Friday, August 20, 2010

Beyond the blame game: Need for well meaning and educated Indians to enter electoral process

India's achievements in the first decade of the 21st century leaves a warm after-glow. However, many Indians are prone to playing the blame game. Politicians, bureaucrats, corporate biggies and acedemics including others are good at the blame game. The media targets people who can't hit back.Instead of blaming others and system, all well-meaning citizens should become a part of the electoral politics, writes Jaimini Bhagwati in Business Standard.

Read the whole article:

"India’s achievements in the first decade of the 21st century leading up to the 64th anniversary of its Independence on August 15, 2010 leave a warm after-glow in their wake. At the same time, it is apparent from our writings and pronouncements that Indians are prone to playing the blame game. Namely, we tend to look for someone else to blame for our collective failures. "

"Among the accused, politicians complain about the arbitrary manner in which electoral constituencies are redrawn and how caste and other partisan considerations rather than hard work determine their re-election prospects. Civil servants are forever complaining about arbitrary transfers and postings which have little to do with their competence and are motivated by nepotism and on and on. Corporate biggies and their acolytes protest loudly against any vestige of “command and control” and “licence and permit raj”, and also protest when there is a push towards enhancing domestic and particularly global competition. Academics justifiably complain that they are poorly paid. "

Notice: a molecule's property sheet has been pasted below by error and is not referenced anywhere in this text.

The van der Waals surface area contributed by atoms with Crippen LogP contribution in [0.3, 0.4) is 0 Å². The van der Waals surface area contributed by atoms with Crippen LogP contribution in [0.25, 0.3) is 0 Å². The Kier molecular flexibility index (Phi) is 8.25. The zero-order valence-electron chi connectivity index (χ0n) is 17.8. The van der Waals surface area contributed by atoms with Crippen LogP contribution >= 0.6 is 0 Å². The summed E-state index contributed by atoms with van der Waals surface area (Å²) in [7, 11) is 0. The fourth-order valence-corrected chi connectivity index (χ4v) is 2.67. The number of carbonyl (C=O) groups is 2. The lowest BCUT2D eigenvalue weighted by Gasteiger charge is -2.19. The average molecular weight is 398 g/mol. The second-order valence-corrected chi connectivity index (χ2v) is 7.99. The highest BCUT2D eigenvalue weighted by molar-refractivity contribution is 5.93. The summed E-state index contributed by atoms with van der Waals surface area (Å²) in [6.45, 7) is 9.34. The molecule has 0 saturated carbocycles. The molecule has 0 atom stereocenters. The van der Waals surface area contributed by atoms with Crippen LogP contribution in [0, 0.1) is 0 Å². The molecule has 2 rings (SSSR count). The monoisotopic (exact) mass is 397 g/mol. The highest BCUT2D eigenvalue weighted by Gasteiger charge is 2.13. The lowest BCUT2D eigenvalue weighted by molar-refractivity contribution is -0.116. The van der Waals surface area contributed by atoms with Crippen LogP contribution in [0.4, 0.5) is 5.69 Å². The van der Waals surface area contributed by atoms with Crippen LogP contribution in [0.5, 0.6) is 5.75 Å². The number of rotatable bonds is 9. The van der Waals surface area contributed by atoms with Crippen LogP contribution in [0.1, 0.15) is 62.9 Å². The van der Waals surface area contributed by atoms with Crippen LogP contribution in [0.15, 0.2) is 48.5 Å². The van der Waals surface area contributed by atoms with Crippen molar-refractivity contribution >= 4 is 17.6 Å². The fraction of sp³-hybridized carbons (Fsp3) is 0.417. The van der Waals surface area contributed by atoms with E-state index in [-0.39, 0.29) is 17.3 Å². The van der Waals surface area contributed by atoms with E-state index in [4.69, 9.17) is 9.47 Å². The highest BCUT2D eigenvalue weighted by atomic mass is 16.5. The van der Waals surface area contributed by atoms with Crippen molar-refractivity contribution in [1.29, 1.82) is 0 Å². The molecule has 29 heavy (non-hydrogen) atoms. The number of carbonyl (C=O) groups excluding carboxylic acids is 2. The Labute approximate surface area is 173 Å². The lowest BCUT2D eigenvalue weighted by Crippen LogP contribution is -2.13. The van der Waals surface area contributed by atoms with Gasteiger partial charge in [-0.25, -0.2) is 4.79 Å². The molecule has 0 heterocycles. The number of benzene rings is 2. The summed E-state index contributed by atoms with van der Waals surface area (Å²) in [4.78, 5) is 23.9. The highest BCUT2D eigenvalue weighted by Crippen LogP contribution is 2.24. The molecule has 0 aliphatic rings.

"The media’s favourite whipping boys are the softer targets who cannot hit back. "

"Who is a representative and average Indian: the hard-working landless farmer or tribal who may be illiterate and insecure about the future; an outraged English-medium television programme moderator who is shrill on demand; perpetrators of the so-called honour killings; the new strains of mining mafia dons who also double as political leaders; those who murder people or destroy property in the name of religion; the educated and dedicated professionals who work diligently and honestly; the obviously corrupt public officials living extravagantly; or the acquiescing politicians or civil servants who are personally scrupulously honest? "

"It is unfortunate that after more than 60 years of Independence, the level of responsibility among some of our elected representatives seems to be lower. Maybe this was inevitable since the leaders at the time of Independence were from a self-selected group and could relate better to each other through the bonds formed during the freedom struggle. Has self-esteem among our educated, professional and political classes become brittle, aggravated by caste, income and other factors, making it difficult for us to function well as teams?"

"To summarise, if we want to progress faster towards meritocracy with social justice, there is no alternative to a wider cross-section of Indians, including the educated and well-meaning, participating directly and personally in electoral politics. Alternatively, we are likely to periodically hear from columnists about how “Nehruvian policies” continue to be at the root of our current difficulties (Jawaharlal Nehru passed away on May 27, 1964, more than 46 years ago)."

Read the article on Miracle Of Democracy

No comments:

Post a Comment